Looking at gender, men’s verbal test scores dropped nearly twice as much as women’s after 3 years of exposure to heavy pollution when compared to the benchmark. For men, but not women, the decrease in verbal cognition after exposure to heavy pollution was more pronounced with increasing age and even more so for men with less than a middle school education. Math scores of the two genders dropped roughly the same amount in each age group in those with the highest exposure to pollution.

The researchers speculate that the gender gap in verbal scores corresponds to differences in how white matter and gray matter are activated in men’s and women’s brains during testing. Past research has shown that white matter and gray matter, used for more verbal and more math cognition, respectively, have different sensitivities to air pollution.

Marcotte called this research “an excellent and convincing study” and lauded that unlike previous research that focused mainly on pregnancies and infants, this study expands our understanding into pollution’s cognitive impacts on other groups. He added that future work should also seek to account for personal behaviors, like smoking, which may affect cognitive performance.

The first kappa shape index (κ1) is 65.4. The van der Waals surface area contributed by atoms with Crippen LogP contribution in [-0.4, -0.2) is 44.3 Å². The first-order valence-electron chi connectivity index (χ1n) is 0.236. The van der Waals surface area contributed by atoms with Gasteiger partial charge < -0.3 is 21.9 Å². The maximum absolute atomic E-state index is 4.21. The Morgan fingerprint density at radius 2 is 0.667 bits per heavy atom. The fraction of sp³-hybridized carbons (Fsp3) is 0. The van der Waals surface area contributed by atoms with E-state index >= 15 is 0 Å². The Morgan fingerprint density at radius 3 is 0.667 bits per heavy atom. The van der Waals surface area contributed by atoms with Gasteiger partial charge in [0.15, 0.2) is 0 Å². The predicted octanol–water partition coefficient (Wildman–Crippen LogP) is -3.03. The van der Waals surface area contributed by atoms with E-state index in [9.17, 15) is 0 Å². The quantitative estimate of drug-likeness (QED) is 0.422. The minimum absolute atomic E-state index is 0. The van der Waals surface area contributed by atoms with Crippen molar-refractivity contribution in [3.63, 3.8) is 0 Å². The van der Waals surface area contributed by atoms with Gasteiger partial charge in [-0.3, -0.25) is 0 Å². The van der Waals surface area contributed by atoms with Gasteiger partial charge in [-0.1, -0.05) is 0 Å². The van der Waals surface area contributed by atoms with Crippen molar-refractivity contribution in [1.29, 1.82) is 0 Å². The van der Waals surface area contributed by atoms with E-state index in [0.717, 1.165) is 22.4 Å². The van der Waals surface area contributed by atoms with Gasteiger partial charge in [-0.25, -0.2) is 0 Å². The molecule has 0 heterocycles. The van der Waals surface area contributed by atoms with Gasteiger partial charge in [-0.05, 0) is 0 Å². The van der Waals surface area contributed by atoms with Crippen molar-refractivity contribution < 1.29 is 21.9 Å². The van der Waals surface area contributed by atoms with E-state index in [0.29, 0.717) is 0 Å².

Reduce Air Pollution to Save Cognitive Function

Cognitive decline with age, the team noted, is a risk factor for Alzheimer’s disease, which costs hundreds of billions of dollars in health services each year and affects almost 2% of the adult population over 65. “The damage on the aging brain by air pollution likely imposes substantial health and economic costs,” the team wrote, “considering that cognitive functioning is critical for the elderly for both running daily errands and making high-stakes decisions.”

Reducing air pollution in China to meet the air quality standards published by the U.S. Environmental Protection Agency could increase verbal scores by 2.41 points and math scores by 0.39 point nationwide in future populations, the team estimated. Had these standards already been in place, men older than 64 who have been exposed to long-term heavy pollution might have seen average verbal scores more than 9 points higher than currently reported, or the equivalent of moving from the median score to the 87th percentile.

“Investment in cleaning up air pollution is not only good for health,” Zhang said, “but also for the intellect of society at large.”

—Kimberly M. S. Cartier (@AstroKimCartier), Staff Writer

Citation: Cartier, K. M. S. (2018), Heavy air pollution may lower cognitive test scores, Eos, 99, https://doi.org/10.1029/2018EO105197. Published on 29 August 2018.
Text © 2018. The authors. CC BY-NC-ND 3.0